The Fleur De Lis pub on Gillingham Road, which is around a ten minute walk away from the Priestfield Stadium, has been designated by the local Police as an away fans pub. This pub shows Sky & BT Sports, has hot and cold snacks and is family friendly. To find this pub, then with away entrance behind you, walk down to the bottom of the street. Turn left and on reaching a roundabout (where the Livingstone Arms used to be and where there is a handy fish & chip shop) turn right onto Gillingham Road. The pub is up on the right. Otherwise, the ground is walkable from the town centre, where there are a fair few pubs to be found. Paul Kelly a visiting Preston fan adds; ‘we have used the ‘Will Adams’ in the town centre. The pub is in the CAMRA Good Beer Guide and does good cheap food. Plus a very friendly crowd of football locals happy to indulge in friendly banter – the landlord is a Gill fan too!’ Also located not far from the Will Adams on Skinner Street, is the small Past & Present micropub, which serves real ale and cider. Otherwise, alcohol is made available to away fans to buy inside the stadium.

Priestfield Stadium has been Gillingham’s ground for all 128 years of the club’s existence. The stadium does not look anything like it did back then though. It has undergone a lot of redevelopment. Priestfield Stadium’s capacity has also changed a few times, its current capacity is 11,582 with four all-seater stands being built in the 1990s. The Priestfield Stadium was renamed the KRBS Priestfield Stadium in 2007 due to a sponsorship deal. The Gillingham ground was subsequently rebranded as the MEMS Priestfield Stadium, its current name.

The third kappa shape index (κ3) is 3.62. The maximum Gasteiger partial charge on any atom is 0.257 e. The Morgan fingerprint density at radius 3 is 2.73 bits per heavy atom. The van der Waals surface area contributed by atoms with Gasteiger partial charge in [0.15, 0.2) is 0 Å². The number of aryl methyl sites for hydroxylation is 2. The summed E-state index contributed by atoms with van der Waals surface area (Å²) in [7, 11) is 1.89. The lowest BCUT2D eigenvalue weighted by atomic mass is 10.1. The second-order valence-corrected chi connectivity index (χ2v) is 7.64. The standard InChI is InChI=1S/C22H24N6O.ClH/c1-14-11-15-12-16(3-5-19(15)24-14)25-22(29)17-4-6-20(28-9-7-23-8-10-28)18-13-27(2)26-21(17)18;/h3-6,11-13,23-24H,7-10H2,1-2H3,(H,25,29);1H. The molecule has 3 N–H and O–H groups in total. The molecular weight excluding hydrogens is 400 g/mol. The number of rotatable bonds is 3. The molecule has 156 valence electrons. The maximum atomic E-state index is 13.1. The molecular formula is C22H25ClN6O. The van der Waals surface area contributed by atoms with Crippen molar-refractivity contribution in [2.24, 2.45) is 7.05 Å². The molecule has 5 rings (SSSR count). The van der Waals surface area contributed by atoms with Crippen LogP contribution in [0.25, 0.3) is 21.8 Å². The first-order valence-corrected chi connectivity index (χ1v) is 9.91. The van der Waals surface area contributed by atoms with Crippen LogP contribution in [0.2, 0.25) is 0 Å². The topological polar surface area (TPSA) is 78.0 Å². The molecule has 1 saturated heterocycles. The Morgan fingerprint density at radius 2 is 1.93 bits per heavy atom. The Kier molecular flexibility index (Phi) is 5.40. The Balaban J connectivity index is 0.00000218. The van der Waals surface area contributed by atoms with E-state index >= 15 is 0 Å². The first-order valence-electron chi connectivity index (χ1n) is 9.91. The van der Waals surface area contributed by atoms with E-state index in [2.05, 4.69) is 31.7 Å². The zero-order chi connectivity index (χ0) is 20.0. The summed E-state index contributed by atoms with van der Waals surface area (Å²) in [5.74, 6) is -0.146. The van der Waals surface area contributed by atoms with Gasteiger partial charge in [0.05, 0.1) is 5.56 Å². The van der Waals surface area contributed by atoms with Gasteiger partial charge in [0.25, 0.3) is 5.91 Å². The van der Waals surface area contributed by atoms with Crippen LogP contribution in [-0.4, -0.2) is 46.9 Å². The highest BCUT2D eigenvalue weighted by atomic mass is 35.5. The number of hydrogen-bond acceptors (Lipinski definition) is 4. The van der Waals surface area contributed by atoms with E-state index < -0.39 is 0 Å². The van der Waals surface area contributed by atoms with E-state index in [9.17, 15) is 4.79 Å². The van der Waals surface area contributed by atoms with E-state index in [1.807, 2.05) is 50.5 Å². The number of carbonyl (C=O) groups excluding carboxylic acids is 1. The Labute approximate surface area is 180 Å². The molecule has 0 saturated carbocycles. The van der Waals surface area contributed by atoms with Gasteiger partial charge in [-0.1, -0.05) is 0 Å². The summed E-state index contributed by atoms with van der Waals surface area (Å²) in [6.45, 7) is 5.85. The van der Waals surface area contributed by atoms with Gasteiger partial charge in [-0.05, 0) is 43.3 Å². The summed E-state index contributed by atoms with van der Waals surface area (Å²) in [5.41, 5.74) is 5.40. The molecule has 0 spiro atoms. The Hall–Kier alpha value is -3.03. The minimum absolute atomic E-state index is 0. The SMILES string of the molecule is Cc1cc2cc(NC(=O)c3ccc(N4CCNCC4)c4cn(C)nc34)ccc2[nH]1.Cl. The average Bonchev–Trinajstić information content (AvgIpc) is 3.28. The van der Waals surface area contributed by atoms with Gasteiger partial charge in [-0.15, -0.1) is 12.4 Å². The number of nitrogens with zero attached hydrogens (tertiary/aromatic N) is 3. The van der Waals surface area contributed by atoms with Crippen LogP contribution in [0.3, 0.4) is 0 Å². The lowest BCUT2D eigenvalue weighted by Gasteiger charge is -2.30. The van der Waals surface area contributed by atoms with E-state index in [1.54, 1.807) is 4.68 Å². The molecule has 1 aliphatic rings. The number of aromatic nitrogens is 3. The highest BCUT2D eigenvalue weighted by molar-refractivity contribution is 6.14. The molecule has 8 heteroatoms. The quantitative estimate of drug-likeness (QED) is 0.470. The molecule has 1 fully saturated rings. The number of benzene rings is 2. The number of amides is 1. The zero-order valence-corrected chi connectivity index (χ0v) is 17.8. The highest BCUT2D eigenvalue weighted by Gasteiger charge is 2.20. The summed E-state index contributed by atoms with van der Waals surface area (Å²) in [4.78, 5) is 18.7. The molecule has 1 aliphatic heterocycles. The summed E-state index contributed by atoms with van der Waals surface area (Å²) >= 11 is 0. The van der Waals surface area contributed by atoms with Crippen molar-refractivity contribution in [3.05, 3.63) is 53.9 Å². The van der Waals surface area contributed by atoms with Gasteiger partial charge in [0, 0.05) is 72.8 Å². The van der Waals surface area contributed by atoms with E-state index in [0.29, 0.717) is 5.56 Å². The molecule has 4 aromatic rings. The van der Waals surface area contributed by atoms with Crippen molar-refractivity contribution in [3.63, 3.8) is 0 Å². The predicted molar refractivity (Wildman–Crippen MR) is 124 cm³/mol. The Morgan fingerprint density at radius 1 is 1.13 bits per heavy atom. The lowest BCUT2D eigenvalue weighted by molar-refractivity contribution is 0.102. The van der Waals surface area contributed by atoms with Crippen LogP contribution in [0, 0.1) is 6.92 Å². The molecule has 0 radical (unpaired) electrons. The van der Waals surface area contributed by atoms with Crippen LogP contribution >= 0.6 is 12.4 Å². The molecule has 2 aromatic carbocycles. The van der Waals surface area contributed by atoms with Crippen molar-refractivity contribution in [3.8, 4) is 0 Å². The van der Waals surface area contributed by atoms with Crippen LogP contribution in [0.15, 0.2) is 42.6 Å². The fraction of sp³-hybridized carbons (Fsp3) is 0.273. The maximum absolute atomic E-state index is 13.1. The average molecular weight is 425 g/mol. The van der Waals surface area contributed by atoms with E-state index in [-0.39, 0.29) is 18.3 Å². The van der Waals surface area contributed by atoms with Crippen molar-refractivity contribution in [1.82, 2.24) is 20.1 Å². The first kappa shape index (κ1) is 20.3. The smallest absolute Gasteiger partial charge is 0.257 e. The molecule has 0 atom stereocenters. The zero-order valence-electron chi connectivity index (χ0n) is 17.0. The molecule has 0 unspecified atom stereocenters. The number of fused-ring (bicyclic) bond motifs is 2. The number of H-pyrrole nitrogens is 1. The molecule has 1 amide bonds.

Leave the M2 at Junction 4 and take the A278 towards Gillingham, going straight across two roundabouts. At the 3rd roundabout turn left onto the A2 towards Gillingham town centre. At the traffic light junction with the A231, turn right into Nelson Road and passing the small bus station take a right turn into Gillingham Road, the ground is down on your right.

Alternatively Roger Blackman provides an alternative route from the M2; ‘At the start of the M2 keep left and follow A289 towards Gillingham. Continue towards Gillingham and go through through the Medway Tunnel (Priestfield Stadium is signposted from here). Continue on the A289 ignoring the turn off for Gillingham town centre, until you reach the Strand roundabout after about a mile. Turn right at this roundabout and up the hill and over the level crossing. Take the second left past the level crossing into Linden Road and the ground is along this road on the right’.

Car Parking

There is a residents-only parking scheme in operation around Priestfield Stadium, so if you want to street park, this will mean driving a bit further away to do so. Chris Bell a visiting Northampton Town fan adds; ‘There is a cheap pay and display car park (£2.50 for four hours) on Railway Street near Gillingham station, which is less than 10 minutes walk from the ground’. Kieran a visiting Ipswich fan informs me; ‘I would 100% recommend parking at the Our Lady of Gillingham Church (Ingram Road, Gillingham ME7 1YL). I got there in good time and the lady on the gate charged us £3. Apart from being very helpful and welcoming, she informed us that once the car park is full the gate to the car park is closed and someone is always present throughout the match’. There is also the option of renting a private driveway near in the local area via

Post Code for SAT NAV: ME7 4DD

Priestfield Stadium is about a ten minute walk away from Gillingham Railway Station, which is served by trains from London Victoria (every 15mins), Charing Cross (every 30mins), St Pancras and Stratford International (both located on the same line, every 30mins). It is worth noting that the quickest trains leave from St Pancras (journey time around 45mins) and Stratford International (journey time 37mins).